b. Standard 4 (Native Plant Communities): The Evaluation Report contains findings that “[t]he large majority of the Native Plant Communities in the [Allotment] is not meeting the standard, but is making significant progress toward meeting.” AR 1081, 1083; see also Defs.' SOF No. 11 (Docket No. 31) (citing same). Indeed, according to the Evaluation Report, “[t]he repeated disturbance associated with wildfires in the [A]llotment has contributed to the decrease in large bunchgrass composition in the areas and increase in cheatgrass composition, ” but that “[t]he shrub component will continue to reestablish in the [A]llotment as long as the [A]llotment isn't affect by future fires.” AR 1081. Despite this reduction in shrub component, the Evaluation Report includes a conclusion that “the grass and forb components are productive and healthy within the [Allotment].” Id.
c. Standard 5 (Seedings): As the BLM's finding that the Allotment was “Meeting the Standard, ” the Evaluation Report contains comments that it (1) “meets the Standard to maintain life form diversity, production, native animal habitat, nutrient cycling, energy flow, and the hydrologic cycle”; and (2) “[t]he seedings remain productive and provide adequate litter and residual plant material for site protection.” AR 1082; see also Defs.' SOF No. 10 (Docket No. 31) (citing same).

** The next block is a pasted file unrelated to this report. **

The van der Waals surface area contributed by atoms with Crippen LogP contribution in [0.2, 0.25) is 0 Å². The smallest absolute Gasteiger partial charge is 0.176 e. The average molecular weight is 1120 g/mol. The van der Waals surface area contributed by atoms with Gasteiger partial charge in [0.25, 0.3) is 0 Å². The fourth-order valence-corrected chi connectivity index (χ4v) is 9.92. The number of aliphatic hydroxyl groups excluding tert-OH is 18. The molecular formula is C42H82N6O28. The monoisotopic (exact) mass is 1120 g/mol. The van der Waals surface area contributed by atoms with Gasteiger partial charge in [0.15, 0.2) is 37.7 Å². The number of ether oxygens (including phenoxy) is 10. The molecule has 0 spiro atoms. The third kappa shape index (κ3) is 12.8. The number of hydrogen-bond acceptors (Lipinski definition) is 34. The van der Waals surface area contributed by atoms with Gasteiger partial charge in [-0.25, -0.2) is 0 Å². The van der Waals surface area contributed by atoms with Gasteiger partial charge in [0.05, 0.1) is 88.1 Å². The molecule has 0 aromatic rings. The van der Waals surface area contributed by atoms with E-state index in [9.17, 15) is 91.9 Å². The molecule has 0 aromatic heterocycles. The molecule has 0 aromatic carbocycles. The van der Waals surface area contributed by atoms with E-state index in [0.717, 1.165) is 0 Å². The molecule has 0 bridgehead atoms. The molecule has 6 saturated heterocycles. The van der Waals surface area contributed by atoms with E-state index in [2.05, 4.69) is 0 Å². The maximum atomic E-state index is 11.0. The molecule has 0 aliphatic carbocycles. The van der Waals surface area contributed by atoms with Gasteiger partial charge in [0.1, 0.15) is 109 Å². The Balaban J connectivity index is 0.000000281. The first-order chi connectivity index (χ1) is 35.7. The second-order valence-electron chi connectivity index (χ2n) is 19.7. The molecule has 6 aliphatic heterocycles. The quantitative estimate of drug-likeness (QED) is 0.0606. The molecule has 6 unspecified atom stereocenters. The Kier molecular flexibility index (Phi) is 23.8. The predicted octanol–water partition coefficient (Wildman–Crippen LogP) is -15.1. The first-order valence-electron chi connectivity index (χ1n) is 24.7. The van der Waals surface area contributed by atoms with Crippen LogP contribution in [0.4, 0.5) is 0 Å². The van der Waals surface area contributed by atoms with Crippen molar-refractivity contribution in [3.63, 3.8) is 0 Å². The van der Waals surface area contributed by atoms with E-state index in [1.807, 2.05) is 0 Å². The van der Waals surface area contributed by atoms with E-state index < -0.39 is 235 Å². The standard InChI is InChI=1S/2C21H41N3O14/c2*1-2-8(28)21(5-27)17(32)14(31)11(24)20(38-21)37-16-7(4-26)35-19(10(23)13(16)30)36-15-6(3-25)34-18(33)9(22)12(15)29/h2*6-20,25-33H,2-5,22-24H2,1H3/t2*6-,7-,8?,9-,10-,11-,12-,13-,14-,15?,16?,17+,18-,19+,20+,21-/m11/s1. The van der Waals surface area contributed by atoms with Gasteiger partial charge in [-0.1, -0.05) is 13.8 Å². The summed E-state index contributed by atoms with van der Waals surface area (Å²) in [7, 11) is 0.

d. Standard 8 (Threatened and Endangered Plant and Animals): Consistent with Standard 4, breeding habitat for sage grouse was evaluated, with the Evaluation report finding “an unsuitable habitat rating overall for sage grouse” resulting from “greatly reduced sagebrush cover and heights, and slightly reduced tall bunchgrass densities and heights, and increased composition of annual grasses (cheatgrass) - each a result of past wildfires. AR 1083; see also Defs.' SOF No. 11 (Docket No. 31) (citing same). Still, as with Standard 4, the Evaluation Report also said that, despite the reduction in shrub component, “the large majority of the grass and forb components are productive and healthy within the [Allotment].” Id. Ultimately, the Evaluation Report contained a conclusion that the Allotment was “[n]ot meeting the Standard, but making significant progress towards meeting.” Id.